Thursday, August 5, 2010

Community Welcome

Elenerai Primary School
We were an oddly pieced together group who seemed to have an easy bond. Conversation was bubbling constantly, enthusiasm overflowing like foam on a hastily poured beer. It was as though we needed one another for nothing else than to have assurances that we were indeed experiencing something special.

We loaded into the fleet of Land rovers and headed over to Elenerai Primary School to meet the community. We were reminded that we were considered to be guests by the local people and to conduct ourselves accordingly; refrain from randomly snapping pictures without first establishing a relationship or asking permission.

As we pulled up we were once again greeted with song. The children were clustered at the entrance and sang through their grins. Each one high-fived us or shook our hand as we passed, and asked us "What is your name?". We walked slowly, navigating the flood of children and the ocean of emotion that was welling, and the joy that was flowing abundantly.  Such open, genuine hospitality as I have ever known.

We sat under a canopy as the welcome continued in a somewhat more "formal" fashion. The whole community turned out - teachers, students, parents, elders and the Me to We youth groupfrom the Bogani tent camp who were there to school build. Each adult stood and introduced themselves, as did we. The children organized in front of us and performed a few songs, clapping and moving their bodies to the rhythm. Then the Mamas took over, singing and clapping as they made their way from the back to the front where we sat, motioning to join them, pulling us up to dance. We sat shyly at first and then one by one we just let go and went with it ... losing ourselves in the moment, in the celebration. video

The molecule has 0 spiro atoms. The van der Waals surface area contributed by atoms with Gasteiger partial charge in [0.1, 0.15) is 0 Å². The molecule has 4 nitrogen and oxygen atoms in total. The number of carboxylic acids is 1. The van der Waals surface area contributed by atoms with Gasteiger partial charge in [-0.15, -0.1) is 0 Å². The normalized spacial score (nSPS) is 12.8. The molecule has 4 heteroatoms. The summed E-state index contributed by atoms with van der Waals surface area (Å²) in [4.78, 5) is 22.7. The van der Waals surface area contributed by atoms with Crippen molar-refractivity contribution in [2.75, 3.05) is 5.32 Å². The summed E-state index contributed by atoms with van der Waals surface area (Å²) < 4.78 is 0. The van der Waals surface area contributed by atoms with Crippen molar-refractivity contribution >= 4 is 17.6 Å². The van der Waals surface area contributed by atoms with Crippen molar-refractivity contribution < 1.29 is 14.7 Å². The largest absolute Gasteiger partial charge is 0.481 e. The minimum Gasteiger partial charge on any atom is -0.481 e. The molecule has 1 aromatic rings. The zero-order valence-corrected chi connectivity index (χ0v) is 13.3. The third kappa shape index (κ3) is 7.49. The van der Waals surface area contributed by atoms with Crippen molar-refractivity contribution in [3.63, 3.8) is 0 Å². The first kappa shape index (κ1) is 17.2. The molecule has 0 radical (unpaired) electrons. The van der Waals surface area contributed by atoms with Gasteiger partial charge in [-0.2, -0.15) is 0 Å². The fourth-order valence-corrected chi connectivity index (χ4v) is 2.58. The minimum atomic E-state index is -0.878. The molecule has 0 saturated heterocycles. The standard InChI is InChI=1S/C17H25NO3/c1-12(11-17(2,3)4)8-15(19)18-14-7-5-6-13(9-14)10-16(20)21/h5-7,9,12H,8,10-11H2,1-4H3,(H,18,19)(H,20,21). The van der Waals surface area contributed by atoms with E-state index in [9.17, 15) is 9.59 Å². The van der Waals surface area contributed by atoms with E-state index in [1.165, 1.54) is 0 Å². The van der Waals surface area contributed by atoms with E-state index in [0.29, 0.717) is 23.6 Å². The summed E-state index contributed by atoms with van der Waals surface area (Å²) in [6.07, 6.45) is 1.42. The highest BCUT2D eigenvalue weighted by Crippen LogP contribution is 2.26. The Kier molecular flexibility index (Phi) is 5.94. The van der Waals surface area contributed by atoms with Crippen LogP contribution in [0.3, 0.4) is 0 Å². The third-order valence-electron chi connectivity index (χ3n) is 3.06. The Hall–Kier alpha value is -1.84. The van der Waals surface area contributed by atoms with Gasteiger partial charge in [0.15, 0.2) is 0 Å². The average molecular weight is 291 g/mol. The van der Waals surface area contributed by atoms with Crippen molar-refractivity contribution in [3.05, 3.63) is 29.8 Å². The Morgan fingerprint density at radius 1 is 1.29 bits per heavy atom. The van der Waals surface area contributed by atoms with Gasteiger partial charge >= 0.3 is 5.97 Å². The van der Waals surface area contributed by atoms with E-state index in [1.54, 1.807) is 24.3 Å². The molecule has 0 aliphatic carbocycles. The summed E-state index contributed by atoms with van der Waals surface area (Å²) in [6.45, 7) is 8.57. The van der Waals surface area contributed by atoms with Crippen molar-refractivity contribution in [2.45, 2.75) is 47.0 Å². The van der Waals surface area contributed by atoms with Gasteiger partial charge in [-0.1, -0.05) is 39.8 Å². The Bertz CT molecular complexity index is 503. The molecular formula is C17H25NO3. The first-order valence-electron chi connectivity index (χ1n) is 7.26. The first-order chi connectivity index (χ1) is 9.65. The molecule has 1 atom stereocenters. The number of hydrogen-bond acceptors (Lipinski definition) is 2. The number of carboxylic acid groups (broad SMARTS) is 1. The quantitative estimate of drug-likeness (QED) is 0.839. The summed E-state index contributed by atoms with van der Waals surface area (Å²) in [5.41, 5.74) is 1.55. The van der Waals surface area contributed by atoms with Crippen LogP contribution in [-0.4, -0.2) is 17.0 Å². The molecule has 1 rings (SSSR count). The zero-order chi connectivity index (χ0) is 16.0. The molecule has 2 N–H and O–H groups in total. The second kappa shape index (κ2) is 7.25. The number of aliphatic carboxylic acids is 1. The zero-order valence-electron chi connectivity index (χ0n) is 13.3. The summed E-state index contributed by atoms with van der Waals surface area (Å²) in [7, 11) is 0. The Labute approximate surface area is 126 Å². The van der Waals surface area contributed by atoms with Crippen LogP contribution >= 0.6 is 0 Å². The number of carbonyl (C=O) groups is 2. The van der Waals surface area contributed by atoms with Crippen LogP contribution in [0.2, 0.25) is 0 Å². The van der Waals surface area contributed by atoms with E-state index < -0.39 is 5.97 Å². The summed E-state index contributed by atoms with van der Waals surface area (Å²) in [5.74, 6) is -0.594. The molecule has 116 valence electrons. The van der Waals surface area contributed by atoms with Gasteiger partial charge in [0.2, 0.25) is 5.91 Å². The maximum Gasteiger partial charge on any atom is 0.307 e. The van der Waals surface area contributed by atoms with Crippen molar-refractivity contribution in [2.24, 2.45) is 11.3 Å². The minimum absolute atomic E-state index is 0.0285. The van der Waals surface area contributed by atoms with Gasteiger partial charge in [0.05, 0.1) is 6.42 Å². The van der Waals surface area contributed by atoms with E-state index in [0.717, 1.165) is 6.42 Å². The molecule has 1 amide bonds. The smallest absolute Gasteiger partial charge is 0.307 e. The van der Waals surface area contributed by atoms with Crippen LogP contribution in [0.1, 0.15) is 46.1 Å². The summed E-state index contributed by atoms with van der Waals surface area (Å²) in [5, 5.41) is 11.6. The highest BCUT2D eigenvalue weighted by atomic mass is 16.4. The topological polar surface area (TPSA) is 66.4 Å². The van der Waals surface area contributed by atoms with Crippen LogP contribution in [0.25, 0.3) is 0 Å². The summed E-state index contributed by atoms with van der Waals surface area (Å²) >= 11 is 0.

Cameron's dad was presented with a goat as a gift from the community and suddenly the little herd of goats that wandered the Bogani camp made sense.

Speeches were eloquently delivered, applause given, and gratitudes exchanged. The sense of community pride was palpable. One of the community elders thanked us for using our precious time to visit his country and to learn more about Kenya. He told us that although they appreciated the work we would do at the school, the real value in us being there was that we would become ambassadors of the Kenya we would soon discover; that we would take our stories and knowledge about their country home to our own countries. He stood tall and erect, his voice strong and words measured. After a pregnant pause and more applause everyone dispersed to play with the children.

Elenerai Primary School childrenWe asked each child their name ... and I was surprised at the number of biblical names. I met at least a dozen little girls named Naomi. They would ask us our names and then repeat them back to us like a chorus. You could tell they enjoyed the sound of some names more than others by their smiles and inflections. Names they liked would be hollered out in sing song voices ending with giggles. Others would simply be repeated in quick monotone response.
Elenerai Primary School children
Darcy's new friends showing her their new classroom.
The children were full of fun and wanted nothing from us other than a picture. They posed willingly, regrouping with different friends and then gathering eagerly around the camera to wait for their image to appear. Then they would ask, "Please - one more. Me only".